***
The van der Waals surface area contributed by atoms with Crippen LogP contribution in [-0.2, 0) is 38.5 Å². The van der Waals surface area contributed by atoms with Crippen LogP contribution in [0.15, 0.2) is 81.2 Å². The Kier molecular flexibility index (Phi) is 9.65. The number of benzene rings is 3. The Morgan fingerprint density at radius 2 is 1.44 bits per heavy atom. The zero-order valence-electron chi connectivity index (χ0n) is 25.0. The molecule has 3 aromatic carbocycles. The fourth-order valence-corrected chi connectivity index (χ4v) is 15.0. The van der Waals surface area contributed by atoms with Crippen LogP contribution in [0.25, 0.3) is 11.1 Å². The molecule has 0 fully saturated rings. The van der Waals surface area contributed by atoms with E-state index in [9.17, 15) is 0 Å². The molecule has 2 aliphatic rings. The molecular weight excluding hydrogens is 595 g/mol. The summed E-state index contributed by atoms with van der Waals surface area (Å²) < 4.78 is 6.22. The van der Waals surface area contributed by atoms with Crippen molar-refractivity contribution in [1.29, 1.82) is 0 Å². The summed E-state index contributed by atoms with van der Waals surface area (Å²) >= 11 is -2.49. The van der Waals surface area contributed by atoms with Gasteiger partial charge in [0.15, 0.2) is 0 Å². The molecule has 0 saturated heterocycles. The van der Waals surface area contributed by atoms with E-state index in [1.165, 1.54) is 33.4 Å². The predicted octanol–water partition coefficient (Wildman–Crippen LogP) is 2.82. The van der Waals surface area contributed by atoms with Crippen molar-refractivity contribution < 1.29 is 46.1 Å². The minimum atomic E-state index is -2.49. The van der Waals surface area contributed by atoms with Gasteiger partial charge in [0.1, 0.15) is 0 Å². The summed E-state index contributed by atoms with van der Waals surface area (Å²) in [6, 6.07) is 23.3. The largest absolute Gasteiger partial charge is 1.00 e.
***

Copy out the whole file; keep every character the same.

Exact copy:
The van der Waals surface area contributed by atoms with Crippen LogP contribution in [-0.2, 0) is 38.5 Å². The van der Waals surface area contributed by atoms with Crippen LogP contribution in [0.15, 0.2) is 81.2 Å². The Kier molecular flexibility index (Phi) is 9.65. The number of benzene rings is 3. The Morgan fingerprint density at radius 2 is 1.44 bits per heavy atom. The zero-order valence-electron chi connectivity index (χ0n) is 25.0. The molecule has 3 aromatic carbocycles. The fourth-order valence-corrected chi connectivity index (χ4v) is 15.0. The van der Waals surface area contributed by atoms with Crippen LogP contribution in [0.25, 0.3) is 11.1 Å². The molecule has 0 fully saturated rings. The van der Waals surface area contributed by atoms with E-state index in [9.17, 15) is 0 Å². The molecule has 2 aliphatic rings. The molecular weight excluding hydrogens is 595 g/mol. The summed E-state index contributed by atoms with van der Waals surface area (Å²) < 4.78 is 6.22. The van der Waals surface area contributed by atoms with Crippen molar-refractivity contribution in [1.29, 1.82) is 0 Å². The summed E-state index contributed by atoms with van der Waals surface area (Å²) >= 11 is -2.49. The van der Waals surface area contributed by atoms with Gasteiger partial charge in [0.15, 0.2) is 0 Å². The molecule has 0 saturated heterocycles. The van der Waals surface area contributed by atoms with E-state index in [1.165, 1.54) is 33.4 Å². The predicted octanol–water partition coefficient (Wildman–Crippen LogP) is 2.82. The van der Waals surface area contributed by atoms with Crippen molar-refractivity contribution < 1.29 is 46.1 Å². The minimum atomic E-state index is -2.49. The van der Waals surface area contributed by atoms with Gasteiger partial charge in [0.1, 0.15) is 0 Å². The summed E-state index contributed by atoms with van der Waals surface area (Å²) in [6, 6.07) is 23.3. The largest absolute Gasteiger partial charge is 1.00 e.